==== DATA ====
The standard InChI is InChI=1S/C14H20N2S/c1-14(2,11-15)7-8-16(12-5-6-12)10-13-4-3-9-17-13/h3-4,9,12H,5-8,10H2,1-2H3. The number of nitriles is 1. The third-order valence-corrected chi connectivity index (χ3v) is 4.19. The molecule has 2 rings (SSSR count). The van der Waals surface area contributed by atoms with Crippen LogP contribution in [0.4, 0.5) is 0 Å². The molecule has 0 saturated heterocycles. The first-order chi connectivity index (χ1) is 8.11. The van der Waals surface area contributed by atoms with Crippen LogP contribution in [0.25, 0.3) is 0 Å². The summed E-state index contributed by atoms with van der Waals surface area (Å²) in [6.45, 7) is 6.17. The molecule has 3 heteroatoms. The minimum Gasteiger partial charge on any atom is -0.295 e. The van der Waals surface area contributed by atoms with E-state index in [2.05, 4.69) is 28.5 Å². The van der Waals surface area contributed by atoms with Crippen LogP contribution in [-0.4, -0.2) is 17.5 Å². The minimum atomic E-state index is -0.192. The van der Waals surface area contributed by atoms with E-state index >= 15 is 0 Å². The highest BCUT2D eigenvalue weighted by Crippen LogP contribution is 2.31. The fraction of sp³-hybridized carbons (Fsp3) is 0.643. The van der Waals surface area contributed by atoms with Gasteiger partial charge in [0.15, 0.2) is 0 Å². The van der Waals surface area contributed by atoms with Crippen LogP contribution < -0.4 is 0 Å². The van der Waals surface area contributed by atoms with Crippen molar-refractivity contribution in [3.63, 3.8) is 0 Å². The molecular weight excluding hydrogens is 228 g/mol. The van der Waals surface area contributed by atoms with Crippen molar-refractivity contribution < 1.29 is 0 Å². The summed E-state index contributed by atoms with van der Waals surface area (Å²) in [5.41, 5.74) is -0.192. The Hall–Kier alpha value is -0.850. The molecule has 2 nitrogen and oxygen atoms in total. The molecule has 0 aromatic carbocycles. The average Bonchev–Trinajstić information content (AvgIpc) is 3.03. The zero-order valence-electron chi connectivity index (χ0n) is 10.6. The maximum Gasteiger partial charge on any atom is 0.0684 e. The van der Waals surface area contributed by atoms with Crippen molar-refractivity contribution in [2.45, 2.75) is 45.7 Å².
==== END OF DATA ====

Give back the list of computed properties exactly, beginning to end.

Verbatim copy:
The standard InChI is InChI=1S/C14H20N2S/c1-14(2,11-15)7-8-16(12-5-6-12)10-13-4-3-9-17-13/h3-4,9,12H,5-8,10H2,1-2H3. The number of nitriles is 1. The third-order valence-corrected chi connectivity index (χ3v) is 4.19. The molecule has 2 rings (SSSR count). The van der Waals surface area contributed by atoms with Crippen LogP contribution in [0.4, 0.5) is 0 Å². The molecule has 0 saturated heterocycles. The first-order chi connectivity index (χ1) is 8.11. The van der Waals surface area contributed by atoms with Crippen LogP contribution in [0.25, 0.3) is 0 Å². The summed E-state index contributed by atoms with van der Waals surface area (Å²) in [6.45, 7) is 6.17. The molecule has 3 heteroatoms. The minimum Gasteiger partial charge on any atom is -0.295 e. The van der Waals surface area contributed by atoms with E-state index in [2.05, 4.69) is 28.5 Å². The van der Waals surface area contributed by atoms with Crippen LogP contribution in [-0.4, -0.2) is 17.5 Å². The minimum atomic E-state index is -0.192. The van der Waals surface area contributed by atoms with E-state index >= 15 is 0 Å². The highest BCUT2D eigenvalue weighted by Crippen LogP contribution is 2.31. The fraction of sp³-hybridized carbons (Fsp3) is 0.643. The van der Waals surface area contributed by atoms with Gasteiger partial charge in [0.15, 0.2) is 0 Å². The van der Waals surface area contributed by atoms with Crippen LogP contribution < -0.4 is 0 Å². The van der Waals surface area contributed by atoms with Crippen molar-refractivity contribution in [3.63, 3.8) is 0 Å². The molecular weight excluding hydrogens is 228 g/mol. The van der Waals surface area contributed by atoms with Crippen molar-refractivity contribution < 1.29 is 0 Å². The summed E-state index contributed by atoms with van der Waals surface area (Å²) in [5.41, 5.74) is -0.192. The Hall–Kier alpha value is -0.850. The molecule has 2 nitrogen and oxygen atoms in total. The molecule has 0 aromatic carbocycles. The average Bonchev–Trinajstić information content (AvgIpc) is 3.03. The zero-order valence-electron chi connectivity index (χ0n) is 10.6. The maximum Gasteiger partial charge on any atom is 0.0684 e. The van der Waals surface area contributed by atoms with Crippen molar-refractivity contribution in [2.45, 2.75) is 45.7 Å².